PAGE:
By any measurement, 500 episodes of WTF is worthy of celebration. And yet, for Marc, success has come at a price. On the occasion of this milestone episode, Marc talks with some very important people in his life and reckons with the damage inflicted by doing things his way. This episode is sponsored by the new movie Obvious Child, Earthquaker Devices, GoToMeeting, and One Night Only: An All-Star Comedy Tribute to Don Rickles on Spike.
Daily Show correspondent and actor Aasif Mandvi joins Marc in the garage to talk about growing up in England by way of India, working in Disney World, making it to Broadway, and learning the fine art of a successful Daily Show field piece from Stephen Colbert. Also, Todd Glass drops in for an update on his life since the last time he was on the show. This episode is sponsored by Squarespace, Comedy Central, Freakonomics Radio and Audible.
For RuPaul Charles, it all started with Monty Python. RuPaul joins Marc in the garage to talk about leaving an indelible mark on pop culture, both in and out of drag, and the influences that paved the way, from The B-52's to David Bowie to Cher. This episode is sponsored by Slingbox, One Night Only: An All-Star Comedy Tribute To Don Rickles, Stamps.com and the WNYC app.
Artist Shepard Fairey tells Marc how he went from being a renegade street artist to the designer of some of the most iconic images in American culture. Find out what gave rise to the ubiquitous OBEY stickers and the famous HOPE poster used for the Obama campaign. This episode is sponsored by One Night Only: An All-Star Comedy Tribute to Don Rickles on Spike, GoToMeeting by Citrix, and the WNYC app with the new Discover feature.
Flight of the Conchords' Rhys Darby drops by the garage to give Marc a crash course in New Zealand beyond the Lord of the Rings movies and the abundant shellfish. Rhys also talks about his stand-up career and the opportunities it has afforded him, like climbing Mount Kilimanjaro and having encounters with rare gorillas. This episode is sponsored by Comedy Central, HostGator, Stamps.com and Warby Parker.
Where would we all be without Tom Petty and the Heartbreakers? It's hard for Marc to imagine his life without them and it's hard to imagine Tom Petty and the Heartbreakers without Benmont Tench. Marc talks to the Heartbreaker's co-founder and keyboardist about the signature sound he helped develop, the friendship he started with Tom Petty when they were both little kids, and the music he's made with countless other legendary artists. This episode is sponsored by Comedy Central, ProFlowers and Shari's Berries.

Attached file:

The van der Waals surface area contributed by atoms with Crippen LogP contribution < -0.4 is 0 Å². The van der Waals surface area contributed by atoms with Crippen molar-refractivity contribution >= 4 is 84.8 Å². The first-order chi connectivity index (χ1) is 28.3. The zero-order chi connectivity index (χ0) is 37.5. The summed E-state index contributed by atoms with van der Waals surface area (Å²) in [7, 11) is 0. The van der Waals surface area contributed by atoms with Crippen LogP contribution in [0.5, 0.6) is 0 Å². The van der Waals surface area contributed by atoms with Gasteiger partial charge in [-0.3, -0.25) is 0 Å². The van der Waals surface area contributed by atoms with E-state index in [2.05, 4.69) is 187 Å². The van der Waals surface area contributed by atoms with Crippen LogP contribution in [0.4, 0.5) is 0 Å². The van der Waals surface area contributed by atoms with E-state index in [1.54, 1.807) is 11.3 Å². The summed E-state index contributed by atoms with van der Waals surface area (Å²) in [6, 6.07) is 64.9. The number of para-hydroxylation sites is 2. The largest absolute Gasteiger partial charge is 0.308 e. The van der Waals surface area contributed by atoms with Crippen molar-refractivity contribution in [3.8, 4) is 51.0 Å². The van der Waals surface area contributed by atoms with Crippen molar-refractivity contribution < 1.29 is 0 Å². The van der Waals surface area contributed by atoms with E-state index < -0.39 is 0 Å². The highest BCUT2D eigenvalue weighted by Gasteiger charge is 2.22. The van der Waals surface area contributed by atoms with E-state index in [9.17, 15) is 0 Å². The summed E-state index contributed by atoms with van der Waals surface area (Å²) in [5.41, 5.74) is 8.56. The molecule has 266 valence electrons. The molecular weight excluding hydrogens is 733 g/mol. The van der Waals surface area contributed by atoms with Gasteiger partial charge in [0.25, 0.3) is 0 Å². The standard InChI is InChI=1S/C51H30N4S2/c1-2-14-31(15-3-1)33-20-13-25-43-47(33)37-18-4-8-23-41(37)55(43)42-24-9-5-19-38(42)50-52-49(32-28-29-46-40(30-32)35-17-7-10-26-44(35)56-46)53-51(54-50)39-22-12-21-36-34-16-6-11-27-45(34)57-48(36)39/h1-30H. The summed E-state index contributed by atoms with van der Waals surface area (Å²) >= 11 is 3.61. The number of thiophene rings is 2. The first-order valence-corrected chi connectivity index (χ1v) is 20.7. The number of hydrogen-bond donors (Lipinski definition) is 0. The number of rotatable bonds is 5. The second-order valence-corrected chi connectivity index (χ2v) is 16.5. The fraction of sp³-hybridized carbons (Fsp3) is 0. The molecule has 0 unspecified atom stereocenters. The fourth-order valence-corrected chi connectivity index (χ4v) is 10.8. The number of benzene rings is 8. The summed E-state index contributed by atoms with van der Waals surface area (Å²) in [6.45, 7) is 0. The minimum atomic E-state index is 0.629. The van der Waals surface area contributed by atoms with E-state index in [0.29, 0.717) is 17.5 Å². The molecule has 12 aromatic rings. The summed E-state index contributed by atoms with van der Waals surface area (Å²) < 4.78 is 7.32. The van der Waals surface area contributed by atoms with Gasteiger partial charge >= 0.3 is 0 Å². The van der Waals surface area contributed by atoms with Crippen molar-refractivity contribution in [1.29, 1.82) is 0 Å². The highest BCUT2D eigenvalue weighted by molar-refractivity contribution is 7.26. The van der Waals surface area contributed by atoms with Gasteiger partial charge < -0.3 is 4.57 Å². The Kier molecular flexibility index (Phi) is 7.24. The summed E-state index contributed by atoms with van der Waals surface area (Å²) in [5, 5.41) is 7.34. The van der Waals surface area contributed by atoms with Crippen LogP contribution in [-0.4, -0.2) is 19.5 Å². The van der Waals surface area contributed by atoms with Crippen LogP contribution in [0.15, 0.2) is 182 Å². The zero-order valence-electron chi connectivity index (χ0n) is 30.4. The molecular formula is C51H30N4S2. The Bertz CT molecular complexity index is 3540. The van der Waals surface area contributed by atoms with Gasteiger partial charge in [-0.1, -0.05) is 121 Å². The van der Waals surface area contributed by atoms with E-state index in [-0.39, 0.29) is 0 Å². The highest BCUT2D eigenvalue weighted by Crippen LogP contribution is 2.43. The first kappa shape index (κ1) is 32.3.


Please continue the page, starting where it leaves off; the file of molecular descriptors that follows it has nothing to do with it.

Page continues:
Actor Jared Harris has developed a reputation as a true chameleon in film and television. Jared talks with Marc about emerging from the long shadow of his legendary father, Richard Harris, with wildly different performances in such varied projects as Mad Men, Lincoln, Happiness and his new film The Quiet Ones. This episode is sponsored by HostGator, ProFlowers and Stamps.com.
Stephen Malkmus was the frontman of what Marc believes is one of the best rock bands ever. The two of them talk about the formation of Pavement and why Stephen's music withstands the test of time. They also get into modern art, Keith Richards, fatherhood and Edgar Allan Poe. Lots of Poe for some reason. This episode is sponsored by Qello Concerts, ProFlowers and Shari's Berries.
Judy Greer is beloved for her performances on Arrested Development, Archer and dozens of films and television shows. That's why she titled her book "I Don't Know What You Know Me From: Confessions of a Co-Star." Judy tells Marc how she developed her ubiquitous career and why she's been able to maintain a positive outlook throughout all the ups and downs. This episode is sponsored by ProFlowers, Shari's Berries and LegalZoom.
As Marc sees it, Wayne Kramer is responsible for the music that set the stage for punk rock. Co-founder of the seminal rock group MC5, Wayne comes to the garage to talk with Marc about the '60s, jazz, Iggy Pop, the White Panther Party, prison, drugs and a whole lot more. This episode is sponsored by HBO's new late-night comedy series, Last Week Tonight with John Oliver, and by Lumosity.